Articles | Volume 6, issue 5
Model evaluation paper
08 Oct 2013
Model evaluation paper |  | 08 Oct 2013

Quantifying the carbon uptake by vegetation for Europe on a 1 km2 resolution using a remote sensing driven vegetation model

K. Wißkirchen, M. Tum, K. P. Günther, M. Niklaus, C. Eisfelder, and W. Knorr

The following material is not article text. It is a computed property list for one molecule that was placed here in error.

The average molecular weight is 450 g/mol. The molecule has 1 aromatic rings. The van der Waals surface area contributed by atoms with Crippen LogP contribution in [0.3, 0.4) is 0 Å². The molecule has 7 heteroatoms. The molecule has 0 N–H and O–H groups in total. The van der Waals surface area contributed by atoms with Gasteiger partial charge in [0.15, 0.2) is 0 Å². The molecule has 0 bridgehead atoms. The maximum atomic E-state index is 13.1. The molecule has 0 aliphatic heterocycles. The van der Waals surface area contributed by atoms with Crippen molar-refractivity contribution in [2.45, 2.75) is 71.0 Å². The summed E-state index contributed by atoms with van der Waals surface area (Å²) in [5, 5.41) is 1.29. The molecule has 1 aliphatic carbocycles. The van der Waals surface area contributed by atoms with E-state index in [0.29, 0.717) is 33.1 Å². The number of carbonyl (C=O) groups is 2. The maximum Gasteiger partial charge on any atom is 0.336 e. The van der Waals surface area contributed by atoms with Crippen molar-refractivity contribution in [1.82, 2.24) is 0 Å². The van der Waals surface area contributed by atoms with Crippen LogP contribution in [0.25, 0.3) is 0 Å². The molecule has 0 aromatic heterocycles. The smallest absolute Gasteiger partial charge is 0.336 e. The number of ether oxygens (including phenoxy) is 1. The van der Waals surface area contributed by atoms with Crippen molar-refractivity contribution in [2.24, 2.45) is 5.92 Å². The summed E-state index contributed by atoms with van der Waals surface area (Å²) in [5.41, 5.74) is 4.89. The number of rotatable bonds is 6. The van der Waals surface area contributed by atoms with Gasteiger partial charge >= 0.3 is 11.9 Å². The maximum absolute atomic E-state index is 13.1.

Abstract. In this study we compare monthly gross primary productivity (GPP) time series (2000–2007), computed for Europe with the Biosphere Energy Transfer Hydrology (BETHY/DLR) model with monthly data from the eddy covariance measurements network FLUXNET. BETHY/DLR with a spatial resolution of 1 km2 is designed for regional and continental applications (here Europe) and operated at the German Aerospace Center (DLR). It was adapted from the BETHY scheme to be driven by remote sensing data (leaf area index (LAI) and land cover information) and meteorology. Time series of LAI obtained from the CYCLOPES database are used to control the phenology of vegetation. Meteorological time series from the European Centre for Medium-Range Weather Forecasts (ECMWF) are used as driver. These comprise daily information on temperature, precipitation, wind speed and radiation. Additionally, static maps such as land cover, elevation, and soil type are used. To validate our model results we used eddy covariance measurements from the FLUXNET network of 74 towers across Europe. For forest sites we found that our model predicts between 20 and 40% higher annual GPP sums. In contrast, for cropland sites BETHY/DLR results show about 18% less GPP than eddy covariance measurements. For grassland sites, between 10% more and 16% less GPP was calculated with BETHY/DLR. A mean total carbon uptake of 2.5 PgC a−1 (±0.17 PgC a−1) was found for Europe. In addition, this study reports on risks that arise from the comparison of modelled data to FLUXNET measurements and their interpretation width. Furthermore we investigate reasons for uncertainties in model results and focus here on Vmax values, and finally embed our results into a broader context of model validation studies published during the last years in order to evaluate differences or similarities in analysed error sources.